“So, the “extra” that the Baby Boomers “kicked in” was spent by Congress on them. Doesn’t sound so prudent that way, does it?”

    Why not? What do you think happens with your money when you invest it somewhere? If you buy bonds, you can expect that money to be used to support the ongoing activities of the bond issuer.
    The real problem here comes down to the Republican party’s real commitment to lower taxes, and their utterly phony commitment to lower spending. Democrats advocate for considerable spending, but at least would usually raise taxes to pay for it, if they had their way. Republicans do not wish to take the heat by actually cutting any real services, but they do refuse to actually pay for things. So we have these big deficits. Reagan, who was President when the SS agreement was forged, actually quadrupled the national debt in his 8 years (for reference, Obama is on track to only double it in 8 years).

    The idea at the time was that the government would be borrowing money from SS instead of borrowing that amount from the markets. So that when it came time for SS to cash in the bonds, there would be no real effect on the Treasury, since SS would simply be doing what those other bondholders would have been doing anyway. But since we had all these Republicans around who were so dead set against raising sufficient revenue, given the amount of spending they were agreeing to – the SS bonds became seen as an additional source of money to borrow, rather than simply an alternative source.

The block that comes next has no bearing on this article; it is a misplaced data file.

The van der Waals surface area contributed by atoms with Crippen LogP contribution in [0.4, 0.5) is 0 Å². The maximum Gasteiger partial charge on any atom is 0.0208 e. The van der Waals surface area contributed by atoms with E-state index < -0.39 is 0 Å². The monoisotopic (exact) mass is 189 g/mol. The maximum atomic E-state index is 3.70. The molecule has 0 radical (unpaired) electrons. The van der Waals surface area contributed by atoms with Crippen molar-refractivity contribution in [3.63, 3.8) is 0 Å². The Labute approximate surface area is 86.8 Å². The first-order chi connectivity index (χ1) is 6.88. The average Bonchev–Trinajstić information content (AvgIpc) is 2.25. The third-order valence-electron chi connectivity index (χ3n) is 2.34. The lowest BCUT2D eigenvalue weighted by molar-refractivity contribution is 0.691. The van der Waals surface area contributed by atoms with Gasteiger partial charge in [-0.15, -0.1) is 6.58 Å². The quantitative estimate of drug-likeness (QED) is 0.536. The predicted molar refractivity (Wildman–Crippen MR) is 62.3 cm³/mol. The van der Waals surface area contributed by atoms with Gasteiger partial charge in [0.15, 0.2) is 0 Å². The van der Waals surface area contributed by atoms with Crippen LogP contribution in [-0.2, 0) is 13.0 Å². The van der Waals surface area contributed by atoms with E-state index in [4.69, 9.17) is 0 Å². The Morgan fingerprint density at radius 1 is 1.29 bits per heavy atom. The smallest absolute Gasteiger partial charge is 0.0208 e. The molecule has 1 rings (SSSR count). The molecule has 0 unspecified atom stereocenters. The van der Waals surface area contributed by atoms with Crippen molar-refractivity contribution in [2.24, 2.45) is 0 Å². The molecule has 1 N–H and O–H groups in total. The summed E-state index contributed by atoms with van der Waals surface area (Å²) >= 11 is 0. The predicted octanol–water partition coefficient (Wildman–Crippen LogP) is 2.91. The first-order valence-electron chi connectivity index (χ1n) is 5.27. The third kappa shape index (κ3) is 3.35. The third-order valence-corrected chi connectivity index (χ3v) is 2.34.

So yeah, there are problems that we have now with debt levels, and there may well be unpleasant things we may need to do in order to pay off all our bonds, but those problems are NOT the fault of the Social Security Administration, just like they are not the fault of you and I when we decided to put a bit of our excess income in T bonds.

    “The fact is, if promised SocSec benefits stay where they are, they will be to blame for higher taxes and/or borrowing, because Congress made SocSec that way.”

    Sorry, but that is ridiculous. SS bought bonds. Those bonds need to be honored when presented for redemption. What SS does with that money is, in a sense, not the business of the Treasury, just like it is not the Treasury’s business what I do with the money I get from cashing in my bonds. It is a perverse logic that tries to blame SS, and what they are going to do with the money they get for their bonds, for the trouble that the Treasury might have honoring the bonds. The Treasury would need to honor the bonds no matter what SS does with the money, no matter what benefits they pay out.